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Day Two: Ireland Has Runaway Lead in Commodores' Cup

16th August 2010
Day Two: Ireland Has Runaway Lead in Commodores' Cup

After two further inshore races off Cowes today, the Irish Cruiser Racing Association's (ICRA) three-boat team continues to hold the overall lead of the Rolex Commodores' Cup at Cowes. The team has a 20.5-point advantage.

Team Captain Anthony O'Leary's Antix scored a first-place tied with Codiam of the France Blue team in the morning race and followed this with a second in the afternoon. Class 2 entry Marinerscove.ie fourth and second for the day while Rob Davies Roxy 6 in Class 3 had a seventh and a well-earned race win.

"It was a great days racing with tough conditions this morning in 18 knots of breeze," commented Barry Rose, ICRA Commodore. "We had a bit of a fight in some of the classes and we dug out three results with a very strong performance in the afternoon. All in all, it was a great day's work in sometimes tricky conditions."

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The fleet go downwind. Photo: Kurt Arriga/Rolex

The GBR Red team holds second overall with France Blue in third, just 5.5 points behind having improved from seventh overall in Day 1.

Tomorrow (Tuesday) sees the start of the Offshore Race that counts for 2.5 times the points of a normal inshore race. The course is intended to last between 24 and 36 hours in duration and by the conclusion, just over half the points for series will have been won.

"We'll put our minds to our minds to having a very positive approach to the offshore and be consistent for the duration," said Rose. "The aim is to sail strongly for the full duration – it won't be containment and we intend to keep up the intensity."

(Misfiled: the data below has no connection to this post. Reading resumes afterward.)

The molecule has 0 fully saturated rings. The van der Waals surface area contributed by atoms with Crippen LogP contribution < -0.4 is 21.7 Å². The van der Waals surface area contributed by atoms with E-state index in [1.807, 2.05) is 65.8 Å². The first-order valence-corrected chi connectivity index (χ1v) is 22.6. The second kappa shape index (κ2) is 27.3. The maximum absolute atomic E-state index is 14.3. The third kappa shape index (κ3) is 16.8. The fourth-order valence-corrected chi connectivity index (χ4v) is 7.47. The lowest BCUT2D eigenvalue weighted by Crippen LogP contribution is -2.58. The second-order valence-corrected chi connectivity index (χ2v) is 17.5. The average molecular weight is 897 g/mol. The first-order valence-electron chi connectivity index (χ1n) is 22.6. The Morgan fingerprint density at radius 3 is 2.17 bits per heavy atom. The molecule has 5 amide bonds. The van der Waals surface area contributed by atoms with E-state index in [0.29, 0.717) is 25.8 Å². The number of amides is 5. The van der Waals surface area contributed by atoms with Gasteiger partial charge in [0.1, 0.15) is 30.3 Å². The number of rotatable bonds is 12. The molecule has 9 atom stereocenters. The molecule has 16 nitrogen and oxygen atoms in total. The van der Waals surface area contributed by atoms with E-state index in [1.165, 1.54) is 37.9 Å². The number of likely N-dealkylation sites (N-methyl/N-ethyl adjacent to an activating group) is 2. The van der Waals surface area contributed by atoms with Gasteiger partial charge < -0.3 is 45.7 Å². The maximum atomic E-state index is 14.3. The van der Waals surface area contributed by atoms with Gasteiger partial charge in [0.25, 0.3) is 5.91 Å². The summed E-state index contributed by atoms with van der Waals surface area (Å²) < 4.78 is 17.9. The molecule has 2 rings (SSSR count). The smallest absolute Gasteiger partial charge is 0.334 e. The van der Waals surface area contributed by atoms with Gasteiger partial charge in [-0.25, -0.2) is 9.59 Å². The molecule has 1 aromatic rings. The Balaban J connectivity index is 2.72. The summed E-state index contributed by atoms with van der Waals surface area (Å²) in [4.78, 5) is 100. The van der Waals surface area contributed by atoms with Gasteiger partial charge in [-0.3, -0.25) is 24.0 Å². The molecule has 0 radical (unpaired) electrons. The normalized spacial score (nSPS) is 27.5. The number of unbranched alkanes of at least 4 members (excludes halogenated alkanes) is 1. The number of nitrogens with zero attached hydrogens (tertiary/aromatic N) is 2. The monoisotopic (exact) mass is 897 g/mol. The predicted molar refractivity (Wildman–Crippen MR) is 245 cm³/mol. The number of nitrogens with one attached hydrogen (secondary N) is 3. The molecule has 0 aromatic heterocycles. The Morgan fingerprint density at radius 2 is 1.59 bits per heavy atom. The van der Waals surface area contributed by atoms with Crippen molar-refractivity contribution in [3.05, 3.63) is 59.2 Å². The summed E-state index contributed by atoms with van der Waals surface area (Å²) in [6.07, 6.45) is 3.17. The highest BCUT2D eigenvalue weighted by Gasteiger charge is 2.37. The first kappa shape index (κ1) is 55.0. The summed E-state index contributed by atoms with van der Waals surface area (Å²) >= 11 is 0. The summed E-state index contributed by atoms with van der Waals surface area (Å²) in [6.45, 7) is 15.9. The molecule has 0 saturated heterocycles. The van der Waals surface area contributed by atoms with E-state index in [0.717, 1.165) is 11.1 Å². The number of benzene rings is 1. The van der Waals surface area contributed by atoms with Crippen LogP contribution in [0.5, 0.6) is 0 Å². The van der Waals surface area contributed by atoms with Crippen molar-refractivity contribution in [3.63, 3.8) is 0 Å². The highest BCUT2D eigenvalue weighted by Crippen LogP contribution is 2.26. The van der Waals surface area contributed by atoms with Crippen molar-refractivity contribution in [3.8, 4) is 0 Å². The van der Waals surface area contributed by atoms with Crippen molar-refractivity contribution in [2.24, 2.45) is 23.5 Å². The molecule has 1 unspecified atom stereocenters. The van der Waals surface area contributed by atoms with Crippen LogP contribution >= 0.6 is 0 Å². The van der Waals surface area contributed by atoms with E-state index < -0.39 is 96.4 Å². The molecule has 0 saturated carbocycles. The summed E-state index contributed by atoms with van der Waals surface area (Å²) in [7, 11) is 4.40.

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Roxy 6 douses her kite. Photo: Kurt Arriga/Rolex

Conditions were perfect for today's two races with brilliant sunshine and more breeze – 14-17 knots from the northwest for the first, dropping off to 10-15 for the second. First up was an inshore race around the length and breadth of the eastern Solent, followed by a shorter windward-leeward course set off Hill Head on the mainland shore.

In the big boat class race one saw a rare corrected time tie between Anthony O'Leary's Ker 39 Antix (IRL), maintaining her perfect scoreline for the Irish team, and Nicolas Loday and Jean Claude Nicoleau's Grand Soleil 43 Codiam in France Blue. While Antix remains the boat to beat among the big boats, it was Codiam that scored two bullets today.

"I think the conditions were ideal for our boat, which is a bit heavy and ideally needs about 15 knots," commented Nicolas Loday, racing his fourth Rolex Commodores' Cup, but his first in the Grand Soleil 43. "It is a boat that goes very well with flat water. It is not at all a boat that goes fast in the big waves or the choppy seas you get in the Channel. So today the conditions were perfect for this boat – like yesterday, but yesterday we made wrong tactical decisions. Today we kept close to the other boats and this paid off very well."

Perhaps it was coincidence, but in Class 2 another Grand Soleil 43 shone today with former RORC Commodore Peter Rutter's Quokka 8 (GBR Red) scoring two bullets ahead of UNCL Commodore Marc de Saint Denis and Géry Trentesaux's Coup de Coeur (FRA Blue) and Ireland's marinerscove.ie, belonging to David Dwyer. Quokka 8 rates at 1.103 under IRC compared to Codiam's 1.110 as the French boat has a larger sail plan.

"We didn't feel on fire yesterday losing one race by 6 seconds and another one by less than a minute," explained Peter Rutter. "We needed to sit down and think - we did that last night and it's come out fantastic. We have a different way of trimming the main and we are also making sure that people only stop hiking out when given permission to. So, a bit more dictatorial, but it worked really well and the crew felt really happy."